buf := new(bytes.Buffer)
    rb1.WriteTo(buf) // we omit error handling
    newrb:= roaring.New()
    newrb.ReadFrom(buf)
    if rb1.Equals(newrb) {
        fmt.Println("I wrote the content to a byte stream and read it back.")
    }
    // you can iterate over bitmaps using ReverseIterator(), Iterator, ManyIterator()
}

If you wish to use serialization and handle errors, you might want to consider the following sample of code:

    rb := BitmapOf(1, 2, 3, 4, 5, 100, 1000)
    buf := new(bytes.Buffer)
    size,err:=rb.WriteTo(buf)
    if err != nil {
        t.Errorf("Failed writing")
    }
    newrb:= New()
    size,err=newrb.ReadFrom(buf)
    if err != nil {
        t.Errorf("Failed reading")
    }
    if ! rb.Equals(newrb) {
        t.Errorf("Cannot retrieve serialized version")
    }

Given N integers in [0,x), then the serialized size in bytes of a Roaring bitmap should never exceed this bound:

8 + 9 * ((long)x+65535)/65536 + 2 * N

That is, given a fixed overhead for the universe size (x), Roaring bitmaps never use more than 2 bytes per integer. You can call BoundSerializedSizeInBytes for a more precise estimate.

Documentation

Current documentation is available at http://godoc.org/github.com/RoaringBitmap/roaring

Goroutine safety

In general, it should not generally be considered safe to access the same bitmaps using different goroutines--they are left unsynchronized for performance. Should you want to access a Bitmap from more than one goroutine, you should provide synchronization. Typically this is done by using channels to pass the *Bitmap around (in Go style; so there is only ever one owner), or by using sync.Mutex to serialize operations on Bitmaps.

Coverage

We test our software. For a report on our test coverage, see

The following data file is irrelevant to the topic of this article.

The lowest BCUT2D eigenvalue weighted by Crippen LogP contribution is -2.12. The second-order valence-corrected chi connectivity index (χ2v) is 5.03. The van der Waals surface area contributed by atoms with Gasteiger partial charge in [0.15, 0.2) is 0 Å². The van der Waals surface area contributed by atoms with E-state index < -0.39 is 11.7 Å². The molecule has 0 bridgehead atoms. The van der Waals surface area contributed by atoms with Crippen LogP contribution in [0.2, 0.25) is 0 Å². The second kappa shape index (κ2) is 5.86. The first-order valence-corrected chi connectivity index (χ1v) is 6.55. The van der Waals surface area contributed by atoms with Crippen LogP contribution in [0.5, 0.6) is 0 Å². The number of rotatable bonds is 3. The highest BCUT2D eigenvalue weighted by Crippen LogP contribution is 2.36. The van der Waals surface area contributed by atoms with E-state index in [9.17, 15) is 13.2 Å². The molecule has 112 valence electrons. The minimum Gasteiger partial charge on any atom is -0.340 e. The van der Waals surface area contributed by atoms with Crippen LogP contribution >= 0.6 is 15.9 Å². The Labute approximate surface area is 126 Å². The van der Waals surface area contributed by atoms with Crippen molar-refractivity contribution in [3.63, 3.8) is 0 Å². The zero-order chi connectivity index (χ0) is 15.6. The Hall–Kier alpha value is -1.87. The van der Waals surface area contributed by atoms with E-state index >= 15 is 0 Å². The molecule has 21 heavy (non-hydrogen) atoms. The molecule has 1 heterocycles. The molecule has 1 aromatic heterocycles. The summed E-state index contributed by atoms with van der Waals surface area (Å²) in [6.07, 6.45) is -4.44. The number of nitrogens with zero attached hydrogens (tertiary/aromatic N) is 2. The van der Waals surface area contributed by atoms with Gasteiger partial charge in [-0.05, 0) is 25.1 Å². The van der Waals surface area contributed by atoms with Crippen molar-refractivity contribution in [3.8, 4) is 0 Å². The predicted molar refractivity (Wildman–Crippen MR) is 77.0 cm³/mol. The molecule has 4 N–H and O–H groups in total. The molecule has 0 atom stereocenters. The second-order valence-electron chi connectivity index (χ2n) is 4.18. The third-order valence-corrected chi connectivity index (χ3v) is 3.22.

https://coveralls.io/github/RoaringBitmap/roaring?branch=master

Benchmark

Type

     go test -bench Benchmark -run -

To run benchmarks on Real Roaring Datasets run the following:

go get github.com/RoaringBitmap/real-roaring-datasets
BENCH_REAL_DATA=1 go test -bench BenchmarkRealData -run -

Iterative use

You can use roaring with gore:

  • go get -u github.com/motemen/gore
  • Make sure that $GOPATH/bin is in your $PATH.
  • go get github.com/RoaringBitmap/roaring
$ gore
gore version 0.2.6  :help for help
gore> :import github.com/RoaringBitmap/roaring
gore> x:=roaring.New()
gore> x.Add(1)
gore> x.String()
"{1}"

Fuzzy testing

You can help us test further the library with fuzzy testing:

     go get github.com/dvyukov/go-fuzz/go-fuzz
     go get github.com/dvyukov/go-fuzz/go-fuzz-build
     go test -tags=gofuzz -run=TestGenerateSmatCorpus
     go-fuzz-build github.com/RoaringBitmap/roaring
     go-fuzz -bin=./roaring-fuzz.zip -workdir=workdir/ -timeout=200

Let it run, and if the # of crashers is > 0, check out the reports in the workdir where you should be able to find the panic goroutine stack traces.

Alternative in Go

There is a Go version wrapping the C/C++ implementation https://github.com/RoaringBitmap/gocroaring

For an alternative implementation in Go, see https://github.com/fzandona/goroar The two versions were written independently.

Mailing list/discussion group

https://groups.google.com/forum/#!forum/roaring-bitmaps


*Note that all licence references and agreements mentioned in the roaring README section above are relevant to that project's source code only.